The Four-Year Fight

TRAVERSE CITY – Northwestern Michigan College could be offering four-year degrees in nursing and maritime technology under legislation now awaiting a vote by the Michigan legislature.

The state's 28 community colleges are challenging four-year universities for the right to offer bachelor's degrees in four areas – nursing, culinary arts, maritime technology and concrete technology. If the community colleges succeed, they would join more than a dozen states across the country to offer such degrees.

"Bill 4837 is on the floor awaiting action," says Michael Hansen, president of the Michigan Community College Association. "The latest indication is that there could be a vote in August, but in an election year, you never know."

Under the legislation, only a handful of community colleges would offer the narrowly-focused programs, according to Hansen. "Only six or eight would do this," he says. "It would expand educational opportunities for a limited number of students who might never have this opportunity otherwise. Let's face it, the University of Michigan is not going to be offering a maritime technology program or a concrete technology program."

The effort is opposed by Michigan's 15 public universities, which say it's an example of the community colleges overstepping their educational roles.

Hansen disagrees. "This is an example of community colleges responding to workforce needs," he says. "Businesses are requesting that workers in these areas have four-year degrees, and community colleges are well-prepared to respond to these needs. It ought to be all about opening access to education to four-year degrees, not limiting access."

NMC President Tim Nelson, who testified in support of the bill during testimony in October, feels that community colleges have a responsibility to provide access to high quality higher education relevant to the needs of their regions; to provide highly adaptable, responsive programs to the needs of regional economies; and to offer affordable options for the attainment of higher education credentials that would not require citizens to leave their jobs, families or homes.

"Is the baccalaureate mission creep? I don't believe so," he says. "I believe it is in our mission to find appropriate delivery methods to meet the needs of our population. This is just such a case."

NMC has operated a successful University Center with 10 partners. However, in recent years the program has seen the exodus of Michigan State University, Michigan Technological University and the University of Michigan.

"They no longer offer on-site programming in Traverse City," explains Nelson. "Why? They are turning their direction elsewhere to focus on graduate education, research and technology transfer. Our Great Lakes Maritime Academy is a unique program. It is one of only six federally authorized academies in the United States… We can offer the (four-year) degree in less time for less money than it can be offered under its current transfer program with Ferris State University. "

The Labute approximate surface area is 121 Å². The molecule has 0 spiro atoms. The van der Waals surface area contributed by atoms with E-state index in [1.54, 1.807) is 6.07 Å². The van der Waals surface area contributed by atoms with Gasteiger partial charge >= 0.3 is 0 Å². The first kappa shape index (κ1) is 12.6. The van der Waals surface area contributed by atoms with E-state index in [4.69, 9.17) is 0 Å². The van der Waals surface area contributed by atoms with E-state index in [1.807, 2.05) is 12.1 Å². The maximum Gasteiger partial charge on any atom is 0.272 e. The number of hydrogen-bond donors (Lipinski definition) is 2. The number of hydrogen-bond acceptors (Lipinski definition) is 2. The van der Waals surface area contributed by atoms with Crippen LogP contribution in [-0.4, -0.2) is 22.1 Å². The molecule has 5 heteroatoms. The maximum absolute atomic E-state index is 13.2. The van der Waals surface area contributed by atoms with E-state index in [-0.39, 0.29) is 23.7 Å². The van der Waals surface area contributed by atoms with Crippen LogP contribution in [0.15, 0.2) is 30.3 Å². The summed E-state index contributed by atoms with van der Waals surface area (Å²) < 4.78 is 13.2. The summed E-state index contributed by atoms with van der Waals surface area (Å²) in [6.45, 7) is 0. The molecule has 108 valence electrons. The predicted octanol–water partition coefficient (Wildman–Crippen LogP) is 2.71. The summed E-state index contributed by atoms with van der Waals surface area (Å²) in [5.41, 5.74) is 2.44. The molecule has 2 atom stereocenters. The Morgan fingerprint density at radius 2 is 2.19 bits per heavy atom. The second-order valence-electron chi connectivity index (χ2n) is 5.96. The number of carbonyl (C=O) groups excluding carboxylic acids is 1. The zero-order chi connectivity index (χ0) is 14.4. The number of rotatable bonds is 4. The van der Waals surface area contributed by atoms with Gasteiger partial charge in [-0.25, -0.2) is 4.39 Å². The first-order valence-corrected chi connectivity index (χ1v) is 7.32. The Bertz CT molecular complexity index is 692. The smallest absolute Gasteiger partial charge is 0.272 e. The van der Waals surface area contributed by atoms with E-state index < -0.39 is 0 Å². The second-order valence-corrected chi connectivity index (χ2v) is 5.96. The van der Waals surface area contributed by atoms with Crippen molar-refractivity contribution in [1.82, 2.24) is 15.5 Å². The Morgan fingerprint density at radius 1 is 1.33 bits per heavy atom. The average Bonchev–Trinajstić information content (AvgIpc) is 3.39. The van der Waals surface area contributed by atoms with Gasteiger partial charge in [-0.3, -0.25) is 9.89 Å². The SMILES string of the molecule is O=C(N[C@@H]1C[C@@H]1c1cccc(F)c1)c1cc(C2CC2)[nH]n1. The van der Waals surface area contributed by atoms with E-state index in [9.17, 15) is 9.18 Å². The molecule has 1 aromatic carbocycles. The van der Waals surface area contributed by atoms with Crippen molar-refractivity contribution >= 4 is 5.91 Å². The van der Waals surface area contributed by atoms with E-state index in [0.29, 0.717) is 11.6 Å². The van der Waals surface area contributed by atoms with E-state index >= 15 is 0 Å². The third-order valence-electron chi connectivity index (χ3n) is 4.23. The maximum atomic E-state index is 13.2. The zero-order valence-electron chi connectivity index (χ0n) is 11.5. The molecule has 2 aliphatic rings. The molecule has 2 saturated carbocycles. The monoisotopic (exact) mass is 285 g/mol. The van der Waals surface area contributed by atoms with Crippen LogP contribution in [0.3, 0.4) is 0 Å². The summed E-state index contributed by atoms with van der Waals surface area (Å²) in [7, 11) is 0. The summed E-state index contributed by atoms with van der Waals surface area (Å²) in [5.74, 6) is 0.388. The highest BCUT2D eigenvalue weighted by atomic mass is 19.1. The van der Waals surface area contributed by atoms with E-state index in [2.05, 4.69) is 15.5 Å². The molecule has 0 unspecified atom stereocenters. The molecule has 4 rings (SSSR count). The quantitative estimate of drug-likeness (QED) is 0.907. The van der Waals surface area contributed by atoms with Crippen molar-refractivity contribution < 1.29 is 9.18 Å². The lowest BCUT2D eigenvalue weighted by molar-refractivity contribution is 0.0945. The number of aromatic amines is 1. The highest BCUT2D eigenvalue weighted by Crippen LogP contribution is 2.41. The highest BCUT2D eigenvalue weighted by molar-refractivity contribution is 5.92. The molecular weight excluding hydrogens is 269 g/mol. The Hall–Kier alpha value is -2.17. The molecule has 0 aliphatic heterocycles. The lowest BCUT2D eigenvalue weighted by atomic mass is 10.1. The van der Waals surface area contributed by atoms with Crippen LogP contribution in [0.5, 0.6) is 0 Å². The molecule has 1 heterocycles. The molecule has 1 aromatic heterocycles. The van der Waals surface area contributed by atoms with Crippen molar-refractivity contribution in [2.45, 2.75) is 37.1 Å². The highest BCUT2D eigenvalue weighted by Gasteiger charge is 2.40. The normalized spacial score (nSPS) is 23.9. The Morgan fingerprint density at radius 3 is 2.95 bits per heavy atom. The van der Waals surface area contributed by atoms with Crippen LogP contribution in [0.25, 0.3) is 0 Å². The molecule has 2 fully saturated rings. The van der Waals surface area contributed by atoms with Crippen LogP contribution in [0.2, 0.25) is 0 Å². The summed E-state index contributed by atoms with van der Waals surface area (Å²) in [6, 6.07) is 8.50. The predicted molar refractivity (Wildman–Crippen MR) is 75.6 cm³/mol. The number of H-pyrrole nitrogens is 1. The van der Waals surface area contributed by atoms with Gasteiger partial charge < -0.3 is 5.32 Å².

If the legislation passes this year, it's uncertain how soon it would be implemented. But so far community colleges have won the right to offer four-year degrees in Florida, Georgia, Indiana, Hawaii, Minnesota, Nevada, New Mexico, New York, North Dakota, Oklahoma, Texas, Vermont, Washington and West Virginia, according to the Community College Baccalaureate Association.

Michigan's 28 community colleges have about 475,000 mostly part-time students, while its public universities have about 300,000 full-time students. "Almost every one of the state's 28 community colleges is at record enrollments," says Hansen.

Four-year campuses want the community colleges to stick to their core mission. Michael Boulus, executive director of the Presidents Council, State Universities of Michigan, has told media outlets that community colleges should stick with what they do best: offering post-high school remedial education, preparing students to enter four-year colleges and granting technical certificates and two-year degrees.

Two-year and four-year institutions are very different and have their own distinct mission, according to Boulus.

Community college advocates say university administrators fear lower-price competition, since community colleges keep costs lower by giving faculty heavier course loads than at research universities. They also employ large numbers of lowerpaid part-time faculty and a larger proportion of teachers without doctoral degrees.

Further dividing a shrinking state higher education budget also worries university leaders. The cash-strapped state has slashed financial aid to its public universities in recent years, and officials at four-year institutions are concerned that the state is not funding higher education to the degree they need. Officials from Ferris State University and Central Michigan University failed to respond to requests for comments on the legislation by deadline. BN

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